The British Library has recently launched the UK Web Archive, offering access to a huge range of web content that otherwise might have disappeared into a ‘digital black hole.’ Despite being plagued by legal issues currently hindering them from recording much more than 1% of the 8 million websites in existence, the project is an exciting move that has the potential to provide hugely valuable insight into digital trends and behaviour that might otherwise have been lost.

The archive’s ‘special collections’ collate websites on a particular theme, housing everything from the credit crunch to the forthcoming 2010 election. For brands looking to create relevant campaigns that communicate the right messages at the right time, this could be an excellent future resource to help shape online activity that is based on proven behaviour patterns in certain categories and situations.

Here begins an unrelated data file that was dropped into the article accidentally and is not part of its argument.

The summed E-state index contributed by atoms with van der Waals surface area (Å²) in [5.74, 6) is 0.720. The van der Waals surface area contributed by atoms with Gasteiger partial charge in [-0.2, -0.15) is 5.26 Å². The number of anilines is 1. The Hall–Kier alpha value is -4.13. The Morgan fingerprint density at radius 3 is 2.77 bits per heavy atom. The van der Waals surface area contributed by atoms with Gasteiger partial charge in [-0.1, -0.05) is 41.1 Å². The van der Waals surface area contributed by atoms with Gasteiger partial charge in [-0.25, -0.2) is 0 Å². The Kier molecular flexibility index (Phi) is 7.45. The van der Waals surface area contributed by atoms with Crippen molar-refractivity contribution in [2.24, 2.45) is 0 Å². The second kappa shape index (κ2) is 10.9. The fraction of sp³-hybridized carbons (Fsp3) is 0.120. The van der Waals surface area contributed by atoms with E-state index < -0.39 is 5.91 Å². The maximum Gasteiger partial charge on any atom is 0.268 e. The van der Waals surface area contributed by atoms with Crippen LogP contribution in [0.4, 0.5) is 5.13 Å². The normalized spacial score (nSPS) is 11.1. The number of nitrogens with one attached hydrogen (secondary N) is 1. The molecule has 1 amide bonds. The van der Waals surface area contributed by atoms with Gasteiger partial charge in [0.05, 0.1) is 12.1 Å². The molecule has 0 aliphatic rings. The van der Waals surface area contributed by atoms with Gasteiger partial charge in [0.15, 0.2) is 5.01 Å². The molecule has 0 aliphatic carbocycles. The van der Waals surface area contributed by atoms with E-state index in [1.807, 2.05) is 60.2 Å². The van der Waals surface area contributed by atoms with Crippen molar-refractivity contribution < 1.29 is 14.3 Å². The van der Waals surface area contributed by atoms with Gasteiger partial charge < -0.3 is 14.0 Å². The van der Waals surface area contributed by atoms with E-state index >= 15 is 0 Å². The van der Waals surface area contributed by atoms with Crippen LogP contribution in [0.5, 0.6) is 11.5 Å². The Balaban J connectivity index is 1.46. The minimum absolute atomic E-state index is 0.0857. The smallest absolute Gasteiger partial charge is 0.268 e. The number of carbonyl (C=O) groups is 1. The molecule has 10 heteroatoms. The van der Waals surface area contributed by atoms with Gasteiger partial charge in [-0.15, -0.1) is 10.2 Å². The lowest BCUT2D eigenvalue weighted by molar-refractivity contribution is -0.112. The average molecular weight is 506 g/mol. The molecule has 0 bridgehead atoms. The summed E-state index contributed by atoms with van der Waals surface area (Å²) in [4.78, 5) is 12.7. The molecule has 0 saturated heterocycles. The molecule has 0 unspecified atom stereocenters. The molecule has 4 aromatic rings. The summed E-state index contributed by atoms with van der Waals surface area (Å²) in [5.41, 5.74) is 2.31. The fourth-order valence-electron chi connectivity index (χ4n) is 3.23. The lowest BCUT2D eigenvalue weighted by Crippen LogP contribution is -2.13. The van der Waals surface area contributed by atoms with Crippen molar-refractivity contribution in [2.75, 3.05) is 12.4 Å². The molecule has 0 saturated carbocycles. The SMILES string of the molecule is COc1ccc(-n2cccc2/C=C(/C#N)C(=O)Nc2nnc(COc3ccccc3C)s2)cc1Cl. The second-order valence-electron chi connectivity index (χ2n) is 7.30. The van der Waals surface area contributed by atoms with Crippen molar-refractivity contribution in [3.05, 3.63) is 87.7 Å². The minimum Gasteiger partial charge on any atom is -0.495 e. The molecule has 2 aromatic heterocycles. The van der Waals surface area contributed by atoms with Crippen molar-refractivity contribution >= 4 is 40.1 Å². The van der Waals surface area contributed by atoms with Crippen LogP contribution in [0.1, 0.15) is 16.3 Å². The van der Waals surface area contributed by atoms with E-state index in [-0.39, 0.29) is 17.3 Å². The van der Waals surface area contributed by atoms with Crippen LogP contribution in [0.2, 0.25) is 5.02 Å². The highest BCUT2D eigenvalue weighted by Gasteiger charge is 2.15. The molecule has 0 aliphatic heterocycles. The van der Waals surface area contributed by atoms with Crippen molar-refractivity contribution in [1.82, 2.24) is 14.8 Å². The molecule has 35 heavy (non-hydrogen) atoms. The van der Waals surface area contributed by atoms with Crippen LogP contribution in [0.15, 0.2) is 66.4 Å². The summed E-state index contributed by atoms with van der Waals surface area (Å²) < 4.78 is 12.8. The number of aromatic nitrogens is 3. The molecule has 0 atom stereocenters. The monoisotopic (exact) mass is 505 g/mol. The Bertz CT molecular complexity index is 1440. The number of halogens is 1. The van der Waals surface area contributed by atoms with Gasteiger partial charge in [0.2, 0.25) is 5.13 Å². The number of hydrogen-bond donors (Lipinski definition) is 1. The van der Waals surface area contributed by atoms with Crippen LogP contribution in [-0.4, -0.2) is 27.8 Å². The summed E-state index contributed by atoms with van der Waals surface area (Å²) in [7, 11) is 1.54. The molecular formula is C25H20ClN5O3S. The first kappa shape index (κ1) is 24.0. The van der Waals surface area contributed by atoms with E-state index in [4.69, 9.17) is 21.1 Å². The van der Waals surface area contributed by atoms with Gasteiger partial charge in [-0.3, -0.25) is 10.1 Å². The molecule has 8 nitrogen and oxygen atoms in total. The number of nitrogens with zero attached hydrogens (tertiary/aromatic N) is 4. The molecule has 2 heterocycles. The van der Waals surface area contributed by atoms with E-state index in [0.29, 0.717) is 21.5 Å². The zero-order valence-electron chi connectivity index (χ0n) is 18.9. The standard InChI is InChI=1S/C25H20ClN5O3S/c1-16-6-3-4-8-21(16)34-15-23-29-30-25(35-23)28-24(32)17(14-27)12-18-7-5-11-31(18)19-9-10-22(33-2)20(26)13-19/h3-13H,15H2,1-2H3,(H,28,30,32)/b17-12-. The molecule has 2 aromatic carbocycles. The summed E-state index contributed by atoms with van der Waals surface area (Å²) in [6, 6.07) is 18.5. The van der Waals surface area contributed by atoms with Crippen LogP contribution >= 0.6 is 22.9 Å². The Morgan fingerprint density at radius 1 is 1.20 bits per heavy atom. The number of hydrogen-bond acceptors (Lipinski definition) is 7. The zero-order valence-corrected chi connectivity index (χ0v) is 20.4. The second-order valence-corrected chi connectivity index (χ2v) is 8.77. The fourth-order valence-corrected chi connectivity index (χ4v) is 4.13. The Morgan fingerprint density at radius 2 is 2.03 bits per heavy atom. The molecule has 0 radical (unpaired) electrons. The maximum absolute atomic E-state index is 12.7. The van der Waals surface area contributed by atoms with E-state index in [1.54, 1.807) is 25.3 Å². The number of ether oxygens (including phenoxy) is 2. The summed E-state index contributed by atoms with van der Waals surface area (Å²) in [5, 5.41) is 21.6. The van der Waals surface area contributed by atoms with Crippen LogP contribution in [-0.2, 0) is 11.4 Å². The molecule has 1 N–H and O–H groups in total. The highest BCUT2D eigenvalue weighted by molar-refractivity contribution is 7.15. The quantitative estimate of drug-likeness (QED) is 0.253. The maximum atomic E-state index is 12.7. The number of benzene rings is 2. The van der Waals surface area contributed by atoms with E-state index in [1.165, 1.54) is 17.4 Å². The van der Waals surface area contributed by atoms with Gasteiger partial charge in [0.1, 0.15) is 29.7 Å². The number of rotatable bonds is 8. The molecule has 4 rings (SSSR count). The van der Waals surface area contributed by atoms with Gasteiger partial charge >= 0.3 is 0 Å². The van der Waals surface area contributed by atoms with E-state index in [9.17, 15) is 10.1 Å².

Aside from its benefits for those of us in the marketing & PR industry, what’s also fascinating about the web archive is that it highlights how integral everything digital has now become to our culture. In the classrooms of the future, children won’t need a textbook to explain the effects of the credit crunch. Instead they’ll be able to read about it firsthand through blogs, Facebook posts and mobile video footage.

For Generation Z, history lessons are set to become much more exciting.



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